Grammar rules: future tenses in English

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The following article is the third one in the series about “Tenses in English”. We have already spoken about Present and Past tenses in English. We are going to learn grammar rules of future tenses in the English language. We all know that the future tenses in English is a grammatical category, which describes the event that will occur in future, after the conversation.

How to form Future tense in English?

If we take a look at the list of tenses in English we will see that Future Tense is presented in 4 forms: Future Simple, Future Continuous, Future Perfect and Future Perfect Continuous. Two last tenses are used very rarely.

Future Tenses are simple and easily formed. The most widespread tenses that express the future are Future Simple and Future Continuous. The main difference between them is that Future Continuous describes a long-lasting action unlike Future Simple expresses temporary action.


To create a sentence in Future Simple, we need to remember only two auxiliary verbs - shall and will + infinitive. Initially, we used will in all persons, except the first person singular and plural (“I” and “we”). We usually use shall for “I” and “we”. However, nowadays the English-speakers use will for all persons singular and plural. So, it will not be a great mistake if you always use will in your sentences.

  • If you want to form an interrogative sentence, put shall/will at the beginning. For example:

Will you go to school tomorrow? Shall I visit the doctor next week?

  • If you want to create a negative sentence, use will not = won’t; shall not = shan’t. For example:

I will not go to school tomorrow. I shall not visit the doctor next week.


We use Future Simple when:

  • we want to express a single action that will happen in the future. Words - indicators: tomorrow, next month, next week, soon, in two days, next year, in a year, some day, in a month. For example:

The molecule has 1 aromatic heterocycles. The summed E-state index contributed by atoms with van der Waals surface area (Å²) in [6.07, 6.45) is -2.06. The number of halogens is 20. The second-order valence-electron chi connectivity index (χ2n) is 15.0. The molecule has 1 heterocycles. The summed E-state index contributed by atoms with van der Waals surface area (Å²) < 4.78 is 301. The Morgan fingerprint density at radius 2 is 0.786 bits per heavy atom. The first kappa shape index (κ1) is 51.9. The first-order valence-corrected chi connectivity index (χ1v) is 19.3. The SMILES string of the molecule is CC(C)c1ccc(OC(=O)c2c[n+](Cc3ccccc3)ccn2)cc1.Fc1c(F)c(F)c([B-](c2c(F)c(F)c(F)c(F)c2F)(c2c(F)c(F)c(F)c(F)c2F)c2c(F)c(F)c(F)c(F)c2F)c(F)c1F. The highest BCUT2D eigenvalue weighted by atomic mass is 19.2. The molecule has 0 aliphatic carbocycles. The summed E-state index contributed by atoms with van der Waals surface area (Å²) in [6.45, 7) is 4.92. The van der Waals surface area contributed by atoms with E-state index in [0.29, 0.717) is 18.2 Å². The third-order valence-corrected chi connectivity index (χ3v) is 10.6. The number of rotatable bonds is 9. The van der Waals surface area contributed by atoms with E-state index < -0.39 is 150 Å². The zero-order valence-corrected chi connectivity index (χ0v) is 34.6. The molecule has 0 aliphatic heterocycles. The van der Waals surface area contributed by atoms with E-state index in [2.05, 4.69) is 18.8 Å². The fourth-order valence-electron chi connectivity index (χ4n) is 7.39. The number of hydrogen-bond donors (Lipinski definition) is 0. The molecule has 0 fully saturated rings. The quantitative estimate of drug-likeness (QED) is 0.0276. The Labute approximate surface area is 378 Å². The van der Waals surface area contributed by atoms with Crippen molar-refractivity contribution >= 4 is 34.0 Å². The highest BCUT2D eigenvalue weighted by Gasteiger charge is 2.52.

He will get married in a month. Mr. Bill will arrive next week.

  • We want to express regular, repeated actions in future:

I shall visit you every week.


Future Continuous Tense is formed a bit more complicated: the auxiliary verb to be in Future Simple tense (shall be / will be) is followed by the Participle I of the main verb - -ing form. For example:

Will be writing; shall be calling; will be playing; will be cooking, etc.

  • If you want to form an interrogative sentence, put shall/will at the beginning + pronoun + verb + ing. For example:

Will I be going? Will he be cooking?

  • If you want to create negative a sentence, use will not be = won’t be; shall not be = shan’t be. For example:

I will not be going. He will not be cooking.


We use Future Continuous Tense when:

  • we want to show that the action will take place at a particular moment in the future expressed by adverbial modifier of time:

In two days, he will be teaching English at school.

  • We want to predict an action in future:

My mother will be worrying about me if I do not answer her calls.

The Future Perfect Tense indicates that an action will have been finished at particular moment in the future. It is formed using shall/will + have + Past Participle of the verb (regular or irregular form).

For example:

I will have spent all my money by the end of the next month.

I will have pass exams successfully if I learn all rules.

Future Perfect Continuous Tense is used to project/ forecast actions in time. It refers to actions or events in a time between now and future that are unfinished. It is formed by using the future perfect of the verb to be (will have been) + the Present Participle of the verb + ing.

For example:

I will have been waiting her for 3 hours here tomorrow

 Next year I will have been working here for four years.

Other ways of expression the Future Tense in English

1. We use Present Continuous to describe an action that was preplanned and will take place in the nearest future.

We are going to eat chicken tonight. Nick is going to the hospital tomorrow

2. We use Present Simple to describe a scheduled action, timetable, official plans, and program.

The train arrives at 18:15. The movie starts at 20:20 tonight.

3. We also use to be going to + infinitive to express an action in the future. It shows the speaker's intention to perform or accomplish something in the future.

I am going to travel to Spain this summer. They are going to get married in September.

Applying knowledge obtained in this article, you will be able to share your plans and intentions with someone using different forms of the future tense in English. And, our Editors will be able to check how you catch on to Grammar rules: future tenses in English!

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